birch Restaurant Review

birchThe past year has brought some great changes into Providence, including some of our best restaurants yet. Among these are new favorites such as north and The Grange. Luckily for us, the list doesn’t end there. Recently, two well-seasoned hospitality professionals, Heidi and Benjamin Sukle, have taken the initiative to fill the space formerly occupied by Tini (200 Washington Street) and open the newest addition to Providence’s upscale dining scene: birch.

Birch is a New England inspired restaurant, focusing on the beauty and natural bounty that comes from the region’s seasonal agriculture. With a menu based around the absolute freshest ingredients, carefully sourced from the very best farmers throughout the region, birch is raising the bar on what it means to eat local.

Upon walking into birch, we were greeted by Heidi Sukle, the co-owner and general manager, who had two seats waiting for our reservation. With only 20 seats to work with, efficiently booking reservations to maximize turn-over while keeping no customer waiting is a difficult feat, but Heidi seemed to have the perfect formula as every seat was filled within 10 minutes of the previous diners leaving.

The look and feel of the dining room is elegant and chic, with one exposed brick wall, and a painted wall which had beautiful pictures of the Rhode Island coast, taken by Chef Benjamin Sukle. They certainly did a good job of making the space their own, changing the décor from Tini’s silver-and-black to wood and soft lighting, which give the room a warm, gentle glow after the sun goes down.

The seating at birch is bar-only, which sounds strange for a high-end restaurant, but birch—with it’s list of well-thought-out and unique cocktails—is more of a half-bar-half-restaurant, and once you’re settled in, the bar seating is actually quite enjoyable. There is always a server right there when you need anything, and the seats are just far enough apart to allow for a somewhat intimate dining experience if you’re coming with a party of two. Due in part to the tiny room and limited seating, but mostly to the experience and skills of the waitstaff, the service throughout our time at birch was wonderful. The staff really knows the food, and can tell you what’s in almost every dish.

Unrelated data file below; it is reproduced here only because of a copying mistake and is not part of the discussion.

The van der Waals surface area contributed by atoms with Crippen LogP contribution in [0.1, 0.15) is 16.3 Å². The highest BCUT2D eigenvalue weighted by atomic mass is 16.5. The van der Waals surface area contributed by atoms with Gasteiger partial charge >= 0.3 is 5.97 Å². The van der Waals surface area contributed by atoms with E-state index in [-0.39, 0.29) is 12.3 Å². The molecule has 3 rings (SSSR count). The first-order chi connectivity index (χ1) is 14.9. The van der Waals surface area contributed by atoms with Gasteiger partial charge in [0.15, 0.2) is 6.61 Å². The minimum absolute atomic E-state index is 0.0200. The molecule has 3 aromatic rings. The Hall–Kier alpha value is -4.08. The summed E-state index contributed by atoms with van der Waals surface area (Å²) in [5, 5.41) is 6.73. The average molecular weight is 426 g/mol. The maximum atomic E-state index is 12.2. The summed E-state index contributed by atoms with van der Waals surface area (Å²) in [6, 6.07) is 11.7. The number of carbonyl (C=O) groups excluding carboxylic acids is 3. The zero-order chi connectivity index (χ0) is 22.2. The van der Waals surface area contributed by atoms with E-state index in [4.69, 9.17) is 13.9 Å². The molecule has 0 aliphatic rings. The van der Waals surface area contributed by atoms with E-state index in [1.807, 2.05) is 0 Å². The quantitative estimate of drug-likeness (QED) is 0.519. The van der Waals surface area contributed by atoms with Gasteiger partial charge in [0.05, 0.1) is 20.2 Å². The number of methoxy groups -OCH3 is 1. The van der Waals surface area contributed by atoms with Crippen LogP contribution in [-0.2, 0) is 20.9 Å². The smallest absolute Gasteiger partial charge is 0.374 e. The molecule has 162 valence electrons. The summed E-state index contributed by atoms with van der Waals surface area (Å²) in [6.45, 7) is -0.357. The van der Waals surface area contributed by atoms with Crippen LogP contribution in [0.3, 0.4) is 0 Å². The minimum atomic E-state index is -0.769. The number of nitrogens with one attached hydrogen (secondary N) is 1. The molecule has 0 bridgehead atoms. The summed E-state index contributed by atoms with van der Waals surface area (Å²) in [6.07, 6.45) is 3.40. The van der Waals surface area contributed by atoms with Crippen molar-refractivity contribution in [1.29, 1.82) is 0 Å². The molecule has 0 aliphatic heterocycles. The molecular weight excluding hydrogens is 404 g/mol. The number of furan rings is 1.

birch with Trinity Repertory Company theater across Washington Street

birch with Trinity Repertory Company theater across Washington Street

We made two visits to birch; one on the second day they were open, and one the next week. While the service was very nice on our first visit, there were, inevitably, some aspects that needed to be fine-tuned. On our second trip to birch, however, it was clear that throughout the opening weekend, the staff had pinpointed every tiny kink in the service experience and taken measures to perfect their techniques. The staff was very helpful when ordering, explaining each dish we asked about, and even offering suggestions based on their favorites and the kitchen staff’s favorites.

The kitchen at birch is headed by nationally acclaimed chef and Johnson & Wales University graduate Benjamin Sukle. Benjamin has been the chef at Providence’s The Dorrance and became well known for his beautiful, creative plating and fresh, seasonally inspired cooking style. The seasonings and cooking techniques that are used in this kitchen are completely and utterly unobtrusive to the natural flavors of each ingredient. Ben has spent a long time carefully sourcing these ingredients and treats them gently, making sure that the work put into sourcing them does not go unnoticed.